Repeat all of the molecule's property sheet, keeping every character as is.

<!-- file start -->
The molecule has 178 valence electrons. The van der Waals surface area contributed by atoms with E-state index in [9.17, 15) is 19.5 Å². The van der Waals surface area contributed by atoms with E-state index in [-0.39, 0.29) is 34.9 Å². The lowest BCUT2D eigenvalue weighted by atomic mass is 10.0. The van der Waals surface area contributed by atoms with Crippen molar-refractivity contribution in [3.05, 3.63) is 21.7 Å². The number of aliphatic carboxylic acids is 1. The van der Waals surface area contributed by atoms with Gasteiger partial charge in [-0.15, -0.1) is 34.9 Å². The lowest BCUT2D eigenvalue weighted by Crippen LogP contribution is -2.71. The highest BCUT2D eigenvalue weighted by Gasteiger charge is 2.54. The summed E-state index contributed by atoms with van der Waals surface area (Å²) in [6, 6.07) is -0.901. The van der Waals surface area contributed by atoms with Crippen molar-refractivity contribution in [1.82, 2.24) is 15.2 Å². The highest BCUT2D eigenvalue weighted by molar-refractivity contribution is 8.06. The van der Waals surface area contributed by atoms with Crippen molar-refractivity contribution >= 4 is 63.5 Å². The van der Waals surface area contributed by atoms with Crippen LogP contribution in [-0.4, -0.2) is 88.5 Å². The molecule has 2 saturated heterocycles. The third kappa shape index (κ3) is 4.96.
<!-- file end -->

The molecule has 178 valence electrons. The van der Waals surface area contributed by atoms with E-state index in [9.17, 15) is 19.5 Å². The van der Waals surface area contributed by atoms with E-state index in [-0.39, 0.29) is 34.9 Å². The lowest BCUT2D eigenvalue weighted by atomic mass is 10.0. The van der Waals surface area contributed by atoms with Crippen molar-refractivity contribution in [3.05, 3.63) is 21.7 Å². The number of aliphatic carboxylic acids is 1. The van der Waals surface area contributed by atoms with Gasteiger partial charge in [-0.15, -0.1) is 34.9 Å². The lowest BCUT2D eigenvalue weighted by Crippen LogP contribution is -2.71. The highest BCUT2D eigenvalue weighted by Gasteiger charge is 2.54. The summed E-state index contributed by atoms with van der Waals surface area (Å²) in [6, 6.07) is -0.901. The van der Waals surface area contributed by atoms with Crippen molar-refractivity contribution in [1.82, 2.24) is 15.2 Å². The highest BCUT2D eigenvalue weighted by molar-refractivity contribution is 8.06. The van der Waals surface area contributed by atoms with Crippen molar-refractivity contribution >= 4 is 63.5 Å². The van der Waals surface area contributed by atoms with Crippen LogP contribution in [-0.4, -0.2) is 88.5 Å². The molecule has 2 saturated heterocycles. The third kappa shape index (κ3) is 4.96.